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Syria: UN expert condemns 'snatching' of boys in SDF-run camps

Fionnuala Ni Aolain is the first UN expert to gain access to Al-Hol and Al-Roj camps which hold approximately 56,000 people from 57 countries
A girl looks on while holding a water container as members of the Syrian Kurdish Asayish security forces inspect tents at the Kurdish-run Al-Hol camp (AFP)

A United Nations expert said hundreds of boys are being "snatched" from their mothers in camps controlled by the Kurdish-run Syrian Democratic Forces (SDF) in the northeast of the country, warning the practice was causing irreparable harm and violated international law. 

Fionnuala Ni Aolain, UN special rapporteur for the promotion and protection of human rights and fundamental freedoms while countering terrorism, is the first UN expert to gain access to the Al-Hol and Al-Roj camps.

Speaking after a six-day trip to northeast Syria, Aolain said the "cradle to the grave detention" of children broke international law and was taking place without any "legal procedure".

"The thing I will say that concerned me the most and my team the most as we visited northeast Syria was the mass indefinite and arbitrary detention of children, particularly boys, in various types of facilities," said Aolain. 

"This systematic practice of enforced separation... is in clear violation of international law."

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The independent UN rapporteur said she had met women and children from Australia, Austria, Canada, China, Egypt, France, Pakistan, Russia, the United Kingdom, the United States, Trinidad and Tobago, Tunisia and Turkey. 

In a nine-page report about her trip, Aolain outlined how "every single woman" she had spoken to said the "snatching of their children provided the most anxiety, the most suffering, the most psychological harm".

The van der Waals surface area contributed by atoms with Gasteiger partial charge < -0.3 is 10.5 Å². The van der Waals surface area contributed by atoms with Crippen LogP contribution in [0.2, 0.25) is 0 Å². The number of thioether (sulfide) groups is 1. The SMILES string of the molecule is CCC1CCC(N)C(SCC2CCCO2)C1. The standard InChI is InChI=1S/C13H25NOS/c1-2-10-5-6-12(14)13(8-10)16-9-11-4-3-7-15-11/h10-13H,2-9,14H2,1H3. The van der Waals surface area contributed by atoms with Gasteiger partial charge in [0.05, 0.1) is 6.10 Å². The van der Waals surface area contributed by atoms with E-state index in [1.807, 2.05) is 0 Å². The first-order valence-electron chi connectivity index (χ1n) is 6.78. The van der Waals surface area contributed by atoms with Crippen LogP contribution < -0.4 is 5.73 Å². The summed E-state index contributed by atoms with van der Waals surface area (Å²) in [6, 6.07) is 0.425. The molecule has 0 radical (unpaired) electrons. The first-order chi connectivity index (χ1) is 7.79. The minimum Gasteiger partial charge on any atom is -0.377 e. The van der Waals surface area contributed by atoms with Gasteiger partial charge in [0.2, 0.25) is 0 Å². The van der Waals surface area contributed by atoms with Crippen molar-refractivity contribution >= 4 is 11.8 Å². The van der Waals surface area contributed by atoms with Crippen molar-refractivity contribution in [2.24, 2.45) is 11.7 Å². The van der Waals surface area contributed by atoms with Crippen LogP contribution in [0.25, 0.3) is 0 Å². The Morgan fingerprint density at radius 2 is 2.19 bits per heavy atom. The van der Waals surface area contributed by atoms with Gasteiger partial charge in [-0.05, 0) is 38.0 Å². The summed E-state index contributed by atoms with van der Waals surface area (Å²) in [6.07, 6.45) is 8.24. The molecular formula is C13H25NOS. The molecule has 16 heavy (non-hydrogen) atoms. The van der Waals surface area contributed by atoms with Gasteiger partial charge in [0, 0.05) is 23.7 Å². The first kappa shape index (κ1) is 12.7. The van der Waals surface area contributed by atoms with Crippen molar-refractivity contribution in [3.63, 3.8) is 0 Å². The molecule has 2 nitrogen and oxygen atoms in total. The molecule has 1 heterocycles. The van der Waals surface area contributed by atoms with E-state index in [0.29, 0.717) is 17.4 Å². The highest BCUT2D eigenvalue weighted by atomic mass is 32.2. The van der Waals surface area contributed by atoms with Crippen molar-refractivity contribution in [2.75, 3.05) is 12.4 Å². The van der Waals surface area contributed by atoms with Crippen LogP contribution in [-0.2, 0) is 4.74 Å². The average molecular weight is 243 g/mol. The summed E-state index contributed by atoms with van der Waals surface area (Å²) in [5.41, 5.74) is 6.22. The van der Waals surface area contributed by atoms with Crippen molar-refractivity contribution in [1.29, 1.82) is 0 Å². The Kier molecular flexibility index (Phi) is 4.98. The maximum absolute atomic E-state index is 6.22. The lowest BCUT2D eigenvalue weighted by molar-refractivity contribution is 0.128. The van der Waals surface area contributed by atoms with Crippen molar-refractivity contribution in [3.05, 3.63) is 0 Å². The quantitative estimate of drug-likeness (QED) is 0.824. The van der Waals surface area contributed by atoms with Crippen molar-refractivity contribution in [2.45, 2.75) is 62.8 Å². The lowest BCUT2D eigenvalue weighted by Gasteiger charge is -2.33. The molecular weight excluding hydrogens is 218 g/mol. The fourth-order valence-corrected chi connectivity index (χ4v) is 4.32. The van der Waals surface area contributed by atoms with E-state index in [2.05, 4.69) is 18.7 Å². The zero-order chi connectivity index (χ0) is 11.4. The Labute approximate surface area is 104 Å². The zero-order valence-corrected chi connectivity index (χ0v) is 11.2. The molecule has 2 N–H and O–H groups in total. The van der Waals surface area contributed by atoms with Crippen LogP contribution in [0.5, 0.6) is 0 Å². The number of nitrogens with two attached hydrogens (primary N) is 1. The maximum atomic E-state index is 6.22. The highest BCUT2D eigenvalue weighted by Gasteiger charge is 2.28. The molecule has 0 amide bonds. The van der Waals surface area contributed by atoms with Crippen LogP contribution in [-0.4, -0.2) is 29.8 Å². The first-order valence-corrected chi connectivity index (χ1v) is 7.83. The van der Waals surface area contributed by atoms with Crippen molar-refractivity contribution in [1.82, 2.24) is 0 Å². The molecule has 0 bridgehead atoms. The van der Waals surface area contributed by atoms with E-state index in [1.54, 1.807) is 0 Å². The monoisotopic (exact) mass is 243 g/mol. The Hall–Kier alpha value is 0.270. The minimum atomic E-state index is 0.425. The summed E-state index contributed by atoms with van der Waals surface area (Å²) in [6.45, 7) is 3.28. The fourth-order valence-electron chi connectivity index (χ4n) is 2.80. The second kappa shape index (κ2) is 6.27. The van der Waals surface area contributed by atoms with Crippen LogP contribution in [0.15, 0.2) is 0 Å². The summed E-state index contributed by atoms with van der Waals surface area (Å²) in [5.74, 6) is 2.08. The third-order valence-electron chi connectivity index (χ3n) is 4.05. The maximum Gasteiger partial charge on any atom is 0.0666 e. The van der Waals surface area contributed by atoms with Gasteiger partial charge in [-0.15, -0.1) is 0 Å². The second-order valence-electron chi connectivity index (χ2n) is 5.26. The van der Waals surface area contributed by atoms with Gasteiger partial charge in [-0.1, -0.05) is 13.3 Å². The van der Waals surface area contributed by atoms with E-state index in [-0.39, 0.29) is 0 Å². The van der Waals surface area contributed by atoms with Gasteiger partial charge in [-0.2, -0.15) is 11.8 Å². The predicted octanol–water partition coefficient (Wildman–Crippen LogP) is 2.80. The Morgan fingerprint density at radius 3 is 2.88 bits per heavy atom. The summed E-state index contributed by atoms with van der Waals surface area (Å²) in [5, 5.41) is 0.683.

"Boys... described the process of their abduction from Al-Hol and Al-Roj as sudden - most frequently in the middle of the night or in the marketplace - violent and causing them extreme anxiety, as well as mental and psychological suffering," Aolain said in her report. 

"Children reaching the age of 11 or 12 suffer from extreme stress and anxiety fearing their imminent removal from the camp and separation from their mothers." 

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Mothers she had spoken to added that camp authorities would take months to confirm they had taken their boys.

Western governments have faced mounting criticism for not taking back more of their citizens who travelled to Iraq and Syria to volunteer for the Islamic State group.

The SDF control both camps, which hold approximately 56,000 suspected IS members and their families who fled territories controlled by the armed group. 

Detainees outside Syria and Iraq also remain in the camp, with their countries of origin delaying or refusing to repatriate them. 

Aolain said she found no legal process that justified the snatching of young boys from their mothers. 

SDF officials told the rapporteur that the boys were removed for various reasons - including "predatory sexual behaviour, extremist ideology, or protection for such boys from unwanted sexual activity". 

In February, UN rights experts raised concerns about reports that at least 10 boys were taken from Al-Roj, while SDF officials described the reports as "far from the truth."

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